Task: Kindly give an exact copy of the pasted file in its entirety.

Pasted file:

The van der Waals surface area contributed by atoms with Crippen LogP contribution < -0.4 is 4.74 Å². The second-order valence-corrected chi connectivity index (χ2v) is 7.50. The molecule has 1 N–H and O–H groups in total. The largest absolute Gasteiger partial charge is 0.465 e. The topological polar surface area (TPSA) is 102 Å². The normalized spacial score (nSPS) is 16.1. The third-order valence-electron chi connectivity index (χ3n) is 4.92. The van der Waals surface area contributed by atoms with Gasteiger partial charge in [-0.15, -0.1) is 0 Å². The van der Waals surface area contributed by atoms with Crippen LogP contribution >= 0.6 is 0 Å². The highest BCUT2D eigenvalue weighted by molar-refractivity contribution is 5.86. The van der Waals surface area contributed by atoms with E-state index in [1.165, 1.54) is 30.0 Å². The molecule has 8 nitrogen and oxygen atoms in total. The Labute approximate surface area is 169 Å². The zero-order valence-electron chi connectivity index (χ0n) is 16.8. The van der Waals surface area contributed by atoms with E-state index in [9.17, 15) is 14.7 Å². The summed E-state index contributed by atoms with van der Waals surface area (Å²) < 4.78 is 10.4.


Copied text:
The van der Waals surface area contributed by atoms with Crippen LogP contribution < -0.4 is 4.74 Å². The second-order valence-corrected chi connectivity index (χ2v) is 7.50. The molecule has 1 N–H and O–H groups in total. The largest absolute Gasteiger partial charge is 0.465 e. The topological polar surface area (TPSA) is 102 Å². The normalized spacial score (nSPS) is 16.1. The third-order valence-electron chi connectivity index (χ3n) is 4.92. The van der Waals surface area contributed by atoms with Gasteiger partial charge in [-0.15, -0.1) is 0 Å². The van der Waals surface area contributed by atoms with Crippen LogP contribution >= 0.6 is 0 Å². The highest BCUT2D eigenvalue weighted by molar-refractivity contribution is 5.86. The van der Waals surface area contributed by atoms with E-state index in [1.165, 1.54) is 30.0 Å². The molecule has 8 nitrogen and oxygen atoms in total. The Labute approximate surface area is 169 Å². The zero-order valence-electron chi connectivity index (χ0n) is 16.8. The van der Waals surface area contributed by atoms with E-state index in [9.17, 15) is 14.7 Å². The summed E-state index contributed by atoms with van der Waals surface area (Å²) < 4.78 is 10.4.